Roy Smalley

Positions: Shortstop, Third Baseman and Second Baseman
Bats: Both  •  Throws: Right
6-1, 185lb (185cm, 83kg)
Born: October 25, 1952 in Los Angeles, CA
Draft: Drafted by the Montreal Expos in the 35th round of the 1970 MLB June Amateur Draft from Westchester HS (Los Angeles, CA), the Boston Red Sox in the 4th round of the 1971 MLB January Draft-Secondary Phase, the St. Louis Cardinals in the 2nd round of the 1971 MLB June Draft-Secondary Phase from University of Nebraska-Lincoln (Lincoln, NE), the Boston Red Sox in the 5th round of the 1972 MLB January Draft-Secondary Phase from University of Nebraska-Lincoln (Lincoln, NE) and the Texas Rangers in the 1st round (1st) of the 1974 MLB January Draft-Regular Phase from University of Southern California (Los Angeles, CA).
High School: Westchester HS (Los Angeles, CA)
Schools: Los Angeles City College (Los Angeles, CA), University of Nebraska-Lincoln (Lincoln, NE), University of Southern California (Los Angeles, CA)
Debut: April 30, 1975
vs. CHW 3 AB, 0 H, 0 HR, 1 RBI, 0 SB
Last Game: October 4, 1987
vs. KCR 1 AB, 0 H, 0 HR, 0 RBI, 0 SB
National Team: us USA (College)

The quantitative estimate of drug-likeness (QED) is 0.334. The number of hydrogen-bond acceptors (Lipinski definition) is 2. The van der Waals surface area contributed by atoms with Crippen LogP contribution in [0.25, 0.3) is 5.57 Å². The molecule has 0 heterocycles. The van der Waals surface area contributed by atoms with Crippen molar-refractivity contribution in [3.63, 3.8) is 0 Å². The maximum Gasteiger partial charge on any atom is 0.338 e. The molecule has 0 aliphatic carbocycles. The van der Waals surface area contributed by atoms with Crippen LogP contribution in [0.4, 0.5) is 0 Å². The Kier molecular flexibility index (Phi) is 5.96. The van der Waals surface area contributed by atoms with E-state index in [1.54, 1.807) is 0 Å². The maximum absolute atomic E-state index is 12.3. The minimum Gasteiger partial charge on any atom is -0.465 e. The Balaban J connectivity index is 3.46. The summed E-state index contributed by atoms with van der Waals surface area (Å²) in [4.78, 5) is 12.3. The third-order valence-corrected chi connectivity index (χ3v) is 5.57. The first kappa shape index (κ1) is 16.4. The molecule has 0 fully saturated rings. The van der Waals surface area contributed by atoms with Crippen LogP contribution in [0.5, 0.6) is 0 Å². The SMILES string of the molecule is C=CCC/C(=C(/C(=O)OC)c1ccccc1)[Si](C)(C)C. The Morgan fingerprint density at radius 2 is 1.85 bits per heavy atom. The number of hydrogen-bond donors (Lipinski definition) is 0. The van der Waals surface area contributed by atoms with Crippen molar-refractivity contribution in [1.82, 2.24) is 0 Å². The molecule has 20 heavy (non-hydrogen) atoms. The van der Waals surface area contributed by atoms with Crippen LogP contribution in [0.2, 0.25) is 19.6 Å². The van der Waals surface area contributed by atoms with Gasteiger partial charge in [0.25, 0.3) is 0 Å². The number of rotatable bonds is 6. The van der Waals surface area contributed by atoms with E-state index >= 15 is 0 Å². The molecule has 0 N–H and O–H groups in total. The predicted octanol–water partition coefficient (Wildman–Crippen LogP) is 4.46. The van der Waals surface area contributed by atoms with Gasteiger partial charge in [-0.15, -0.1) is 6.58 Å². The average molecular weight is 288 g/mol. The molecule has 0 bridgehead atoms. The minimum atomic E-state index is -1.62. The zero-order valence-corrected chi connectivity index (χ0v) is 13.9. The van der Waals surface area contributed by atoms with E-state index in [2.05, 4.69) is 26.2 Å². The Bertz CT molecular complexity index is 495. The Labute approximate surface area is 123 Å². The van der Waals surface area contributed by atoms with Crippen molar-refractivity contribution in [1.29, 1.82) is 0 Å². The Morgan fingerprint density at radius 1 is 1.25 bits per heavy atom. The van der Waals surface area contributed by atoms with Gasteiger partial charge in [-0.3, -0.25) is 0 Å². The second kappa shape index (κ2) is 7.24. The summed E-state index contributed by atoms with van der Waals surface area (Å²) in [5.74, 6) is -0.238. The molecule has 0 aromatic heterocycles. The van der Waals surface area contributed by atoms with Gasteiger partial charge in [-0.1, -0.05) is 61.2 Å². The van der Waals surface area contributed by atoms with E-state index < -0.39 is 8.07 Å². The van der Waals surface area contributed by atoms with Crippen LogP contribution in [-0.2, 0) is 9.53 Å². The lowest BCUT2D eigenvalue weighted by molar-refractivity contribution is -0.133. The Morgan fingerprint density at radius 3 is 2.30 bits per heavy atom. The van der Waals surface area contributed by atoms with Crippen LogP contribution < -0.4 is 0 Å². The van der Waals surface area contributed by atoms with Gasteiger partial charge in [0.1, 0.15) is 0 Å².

Full Name: Roy Frederick Smalley
Relatives: Nephew of Gene Mauch; Son of Roy Smalley

Drafted by the Expos, Red Sox, and Cardinals, but opting to attend the University of Southern California, Smalley turned pro with Texas as the number-one draft choice in January 1974. Soon acquired by Minnesota in a six-player-plus-cash deal, the Californian began a five-year stint playing for his uncle, manager Gene Mauch, a teammate of his father, Roy Sr.

A switch-hitting, wide-ranging shortstop with power, Roy Jr. led pro baseball in homers at his position in 1978 (19) and 1974 (24). He was the Twins’ MVP the former year and a starter in the All-Star Game the latter.

Smalley’s success diminished after suffering with spondylolysis, a condition in his lower back, in 1981, though he continued to be a dependable hitter and versatile performer. He spent two-plus unhappy years (1982-84) with the Yankees, being moved among all four infield positions. He was used primarily as a designated hitter upon returning to Minnesota in 1985. Smalley set a Twins record for career sacrifice bunts and was among the club’s all-time leaders in homers, hits, and RBI.